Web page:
Reporter Yamiche Alcindor Race-Baits Surgeon General Jerome Adams After Heartfelt Statement About Coronavirus to Black and Latino Communities

PBS NewsHour reporter Yamich Alcindor asked a racially charged question of Surgeon General Jerome Adams, MD, at Friday’s White House coronavirus task force briefing, accusing Adams of insulting the black and Latino communities by asking them to avoid drugs and alcohol and by using terms of endearment like, “big mama” in his remarks at the briefing. Adams also included Native Americans in his remarks. Adams and Alcindor are both black.

Adams had made a heartfelt statement to the African-American and Latino communities, stating that they are not genetically prone to the COVID-19 Chinese coronavirus. Adams spoke to the economic conditions and habits that plague the black community, calling for changes and urging the young in the black and brown community to protect their elderly relatives, using colloquial terms of endearment.

Toward the end, Adams spoke about his own reliance on life-saving asthma inhalers that he has carried for forty years as an example to young people with asthma that they can succeed in life despite their affliction.

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That was too much for Alcindor.

“Thank you Mr. Attorney, Surgeon General, I have a quick question for you. You said that African-Americans and Latinos should avoid alcohol, drugs and tobacco. You also said, ‘do it for your abuela, do it for big mama, and pop-pop. There are some people (Adams: “I said granddaddy, too”) online that are already offended by that language and the idea that you are saying behaviors might, um, be leading to these high death rates. Can you talk about whether or not people should, or, I guess do you have a response to people who might be offended by the language that you used?”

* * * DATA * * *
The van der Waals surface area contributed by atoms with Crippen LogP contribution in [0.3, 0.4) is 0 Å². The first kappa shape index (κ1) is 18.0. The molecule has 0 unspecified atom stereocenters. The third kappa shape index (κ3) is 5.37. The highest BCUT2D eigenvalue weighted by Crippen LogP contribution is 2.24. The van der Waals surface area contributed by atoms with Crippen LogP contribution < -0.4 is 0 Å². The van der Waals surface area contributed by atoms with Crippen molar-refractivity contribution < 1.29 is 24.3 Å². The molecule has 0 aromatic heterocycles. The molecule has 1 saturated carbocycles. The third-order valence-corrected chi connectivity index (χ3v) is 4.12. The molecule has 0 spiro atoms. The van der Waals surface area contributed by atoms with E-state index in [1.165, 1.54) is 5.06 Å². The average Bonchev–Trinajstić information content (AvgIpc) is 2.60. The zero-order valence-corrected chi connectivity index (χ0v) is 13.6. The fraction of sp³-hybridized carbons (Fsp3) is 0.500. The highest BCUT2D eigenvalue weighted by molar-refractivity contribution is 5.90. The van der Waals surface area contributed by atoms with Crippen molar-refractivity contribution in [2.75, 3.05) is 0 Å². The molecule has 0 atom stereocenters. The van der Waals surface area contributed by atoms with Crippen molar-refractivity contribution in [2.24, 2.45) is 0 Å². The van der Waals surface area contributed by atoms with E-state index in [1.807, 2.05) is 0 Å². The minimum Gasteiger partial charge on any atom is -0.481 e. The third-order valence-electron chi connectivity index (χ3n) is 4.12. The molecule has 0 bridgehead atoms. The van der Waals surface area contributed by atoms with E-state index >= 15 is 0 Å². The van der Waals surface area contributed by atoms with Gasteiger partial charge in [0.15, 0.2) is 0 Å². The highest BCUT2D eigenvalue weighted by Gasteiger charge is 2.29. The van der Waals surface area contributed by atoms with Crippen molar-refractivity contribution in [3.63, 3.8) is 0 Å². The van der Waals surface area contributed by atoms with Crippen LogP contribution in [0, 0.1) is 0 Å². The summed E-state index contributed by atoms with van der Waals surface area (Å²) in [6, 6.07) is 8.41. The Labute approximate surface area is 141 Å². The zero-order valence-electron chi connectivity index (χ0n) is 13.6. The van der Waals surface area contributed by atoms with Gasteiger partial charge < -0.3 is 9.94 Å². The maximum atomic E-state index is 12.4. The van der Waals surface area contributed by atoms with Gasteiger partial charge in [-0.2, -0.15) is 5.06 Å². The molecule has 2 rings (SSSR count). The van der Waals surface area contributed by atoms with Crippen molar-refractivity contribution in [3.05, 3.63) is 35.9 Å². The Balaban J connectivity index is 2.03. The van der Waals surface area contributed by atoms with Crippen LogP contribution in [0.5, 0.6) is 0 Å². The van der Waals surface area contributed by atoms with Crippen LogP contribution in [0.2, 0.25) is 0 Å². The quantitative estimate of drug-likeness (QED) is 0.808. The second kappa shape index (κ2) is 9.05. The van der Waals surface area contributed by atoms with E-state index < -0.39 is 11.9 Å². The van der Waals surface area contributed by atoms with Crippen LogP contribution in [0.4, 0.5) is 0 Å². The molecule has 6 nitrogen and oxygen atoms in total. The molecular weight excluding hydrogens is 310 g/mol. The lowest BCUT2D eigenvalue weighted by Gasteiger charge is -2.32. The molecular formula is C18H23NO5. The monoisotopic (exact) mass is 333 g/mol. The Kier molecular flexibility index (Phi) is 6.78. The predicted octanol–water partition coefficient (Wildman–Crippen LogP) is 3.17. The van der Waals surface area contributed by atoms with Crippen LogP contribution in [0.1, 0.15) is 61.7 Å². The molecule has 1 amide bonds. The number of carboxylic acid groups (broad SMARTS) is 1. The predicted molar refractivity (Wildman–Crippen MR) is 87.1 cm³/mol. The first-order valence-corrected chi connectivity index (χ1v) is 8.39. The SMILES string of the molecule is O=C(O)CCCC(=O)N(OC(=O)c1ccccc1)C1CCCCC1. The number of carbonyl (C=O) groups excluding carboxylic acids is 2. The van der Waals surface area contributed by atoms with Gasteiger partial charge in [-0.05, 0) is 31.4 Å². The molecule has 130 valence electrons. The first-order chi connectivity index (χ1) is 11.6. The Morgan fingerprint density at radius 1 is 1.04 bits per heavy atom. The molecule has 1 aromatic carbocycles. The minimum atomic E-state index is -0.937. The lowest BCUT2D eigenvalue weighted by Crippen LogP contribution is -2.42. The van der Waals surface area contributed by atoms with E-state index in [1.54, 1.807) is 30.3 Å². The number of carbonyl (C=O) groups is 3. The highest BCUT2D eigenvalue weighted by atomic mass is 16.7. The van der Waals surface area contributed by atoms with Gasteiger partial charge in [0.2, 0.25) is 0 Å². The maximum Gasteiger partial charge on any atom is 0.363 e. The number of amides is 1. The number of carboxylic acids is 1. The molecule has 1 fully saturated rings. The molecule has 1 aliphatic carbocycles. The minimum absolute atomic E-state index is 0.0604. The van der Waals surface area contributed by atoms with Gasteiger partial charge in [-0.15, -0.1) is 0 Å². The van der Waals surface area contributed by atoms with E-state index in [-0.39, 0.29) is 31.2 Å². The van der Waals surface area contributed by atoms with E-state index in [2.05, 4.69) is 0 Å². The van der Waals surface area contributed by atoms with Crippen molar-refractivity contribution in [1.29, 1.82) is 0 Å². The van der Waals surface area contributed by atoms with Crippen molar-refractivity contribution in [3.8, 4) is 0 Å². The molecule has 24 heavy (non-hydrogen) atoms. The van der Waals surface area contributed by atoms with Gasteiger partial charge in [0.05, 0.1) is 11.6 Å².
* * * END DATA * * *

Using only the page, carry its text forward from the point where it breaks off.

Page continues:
As noted by the Trump campaign while Adams made his initial comments, Alcindor live tweeted her concern troll commentary, indicating that she was the one offended and telegraphing her race-baiting question.

“US Surgeon General Jerome Adams says black, Latino & other people of color should “avoid alcohol, tobacco and drugs.” “We need you to step up,” he says. Some will find this language offensive after Adams stressed that behavior was not the issue for why more black ppl are dying.”

“Jerome Adams, U.S. Surgeon General, tells black people, Latinos and other ppl of color to avoid alcohol and drugs and adds: “Do it for your abuela, do it for your grandaddy, do it for your Big Mama, do it for your pop pop.”
Context: Many found this language highly offensive.”

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